New Governance and Soft Law in Health Care Reform
43 Pages Posted: 10 Jul 2006
Date Written: July 2006
A contemporary health care reform is underway, associated with a set of reformers who are active nationally and locally at the doctor/patient level, the health care institution level, and the policy level. This reformist energy is associated with processes in law and policy that can be called new governance and soft law. These processes are different from previous understandings of how health care can be governed, such as self-regulation, market forces, and new deal command and control regulation. These processes are taking hold and are visible in the public and private sectors and through out the health care industry. The paper discusses the relationship between resolving health care conundrums, such as universal access, eliminating racial and ethnic disparities and embedding information technology, and the new processes. There are six innovations that derive from the interaction between new governance, soft law, and reform processes: alternative sites for deliberation, consumer and patient participation, different roles for government, redesigned organizational forms, and new tools for regulation and resolving disputes. Each of these innovations is discussed in the context of the health care reform stories. The paper discusses the variety of interactions between new governance and the older systems and how they coexist. It describes three ways in which the older processes are maintained, or could be maintained while utilizing the newer more effective processes. One type is the dynamic interaction between the old and new, a second is orchestrating a multi-pronged strategy that incorporates new governance techniques with more traditional incentives. The third interaction is the integration of traditional legal values, such as transparency, inclusion, and equity into the new processes.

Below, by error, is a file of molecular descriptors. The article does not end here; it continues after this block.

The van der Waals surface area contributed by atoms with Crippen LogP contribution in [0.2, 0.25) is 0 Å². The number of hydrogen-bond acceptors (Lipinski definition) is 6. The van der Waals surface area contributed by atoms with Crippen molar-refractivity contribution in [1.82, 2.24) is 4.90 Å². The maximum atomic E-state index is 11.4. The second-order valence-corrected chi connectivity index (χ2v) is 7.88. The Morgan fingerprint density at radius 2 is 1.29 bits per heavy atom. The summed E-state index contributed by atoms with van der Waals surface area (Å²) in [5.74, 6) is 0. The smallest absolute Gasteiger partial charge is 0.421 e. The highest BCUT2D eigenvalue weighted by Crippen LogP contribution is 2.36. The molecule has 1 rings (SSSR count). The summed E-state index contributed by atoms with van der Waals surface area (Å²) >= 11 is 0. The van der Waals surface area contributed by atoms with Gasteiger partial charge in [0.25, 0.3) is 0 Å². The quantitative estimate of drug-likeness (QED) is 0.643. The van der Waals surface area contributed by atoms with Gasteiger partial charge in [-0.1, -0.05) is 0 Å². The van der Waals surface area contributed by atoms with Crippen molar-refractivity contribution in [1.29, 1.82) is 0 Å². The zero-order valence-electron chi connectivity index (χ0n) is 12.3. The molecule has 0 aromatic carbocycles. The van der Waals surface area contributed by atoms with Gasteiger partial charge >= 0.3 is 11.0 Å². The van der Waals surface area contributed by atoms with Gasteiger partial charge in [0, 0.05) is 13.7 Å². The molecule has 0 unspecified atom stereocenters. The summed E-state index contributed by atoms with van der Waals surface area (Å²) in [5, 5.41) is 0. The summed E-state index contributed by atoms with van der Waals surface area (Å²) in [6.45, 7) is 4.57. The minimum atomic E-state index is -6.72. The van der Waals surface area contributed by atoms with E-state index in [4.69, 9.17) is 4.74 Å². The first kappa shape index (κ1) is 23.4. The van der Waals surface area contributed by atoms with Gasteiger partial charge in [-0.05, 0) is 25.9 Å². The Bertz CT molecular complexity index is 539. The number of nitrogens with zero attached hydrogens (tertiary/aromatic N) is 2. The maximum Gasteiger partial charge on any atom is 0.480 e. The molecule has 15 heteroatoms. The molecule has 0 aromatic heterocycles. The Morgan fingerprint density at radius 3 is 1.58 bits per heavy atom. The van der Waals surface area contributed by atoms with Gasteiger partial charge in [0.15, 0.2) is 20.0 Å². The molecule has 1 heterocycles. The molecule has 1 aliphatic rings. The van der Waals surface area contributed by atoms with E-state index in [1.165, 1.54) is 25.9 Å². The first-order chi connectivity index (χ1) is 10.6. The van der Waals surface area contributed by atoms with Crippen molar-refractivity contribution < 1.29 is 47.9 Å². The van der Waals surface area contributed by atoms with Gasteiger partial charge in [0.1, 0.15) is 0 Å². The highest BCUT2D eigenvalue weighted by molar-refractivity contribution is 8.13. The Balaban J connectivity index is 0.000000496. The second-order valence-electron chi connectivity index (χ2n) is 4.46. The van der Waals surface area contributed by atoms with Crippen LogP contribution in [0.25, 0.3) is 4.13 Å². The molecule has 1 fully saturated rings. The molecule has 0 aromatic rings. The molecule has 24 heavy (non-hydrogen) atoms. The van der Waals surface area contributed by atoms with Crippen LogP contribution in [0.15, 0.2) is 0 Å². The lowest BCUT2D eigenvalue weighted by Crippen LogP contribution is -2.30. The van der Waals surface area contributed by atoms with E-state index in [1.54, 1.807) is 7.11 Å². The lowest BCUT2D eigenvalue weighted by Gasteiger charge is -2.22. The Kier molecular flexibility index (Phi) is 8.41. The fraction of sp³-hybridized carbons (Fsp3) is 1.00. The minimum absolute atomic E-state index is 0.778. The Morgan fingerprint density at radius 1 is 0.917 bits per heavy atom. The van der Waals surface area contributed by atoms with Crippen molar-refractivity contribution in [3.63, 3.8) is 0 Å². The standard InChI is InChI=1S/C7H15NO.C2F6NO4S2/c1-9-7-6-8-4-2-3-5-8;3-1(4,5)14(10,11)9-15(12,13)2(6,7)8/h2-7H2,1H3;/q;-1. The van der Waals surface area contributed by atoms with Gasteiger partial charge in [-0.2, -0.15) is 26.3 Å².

Keywords: Regulation, Health, Governance
JEL Classification: I18, K23
Suggested Citation: Suggested Citation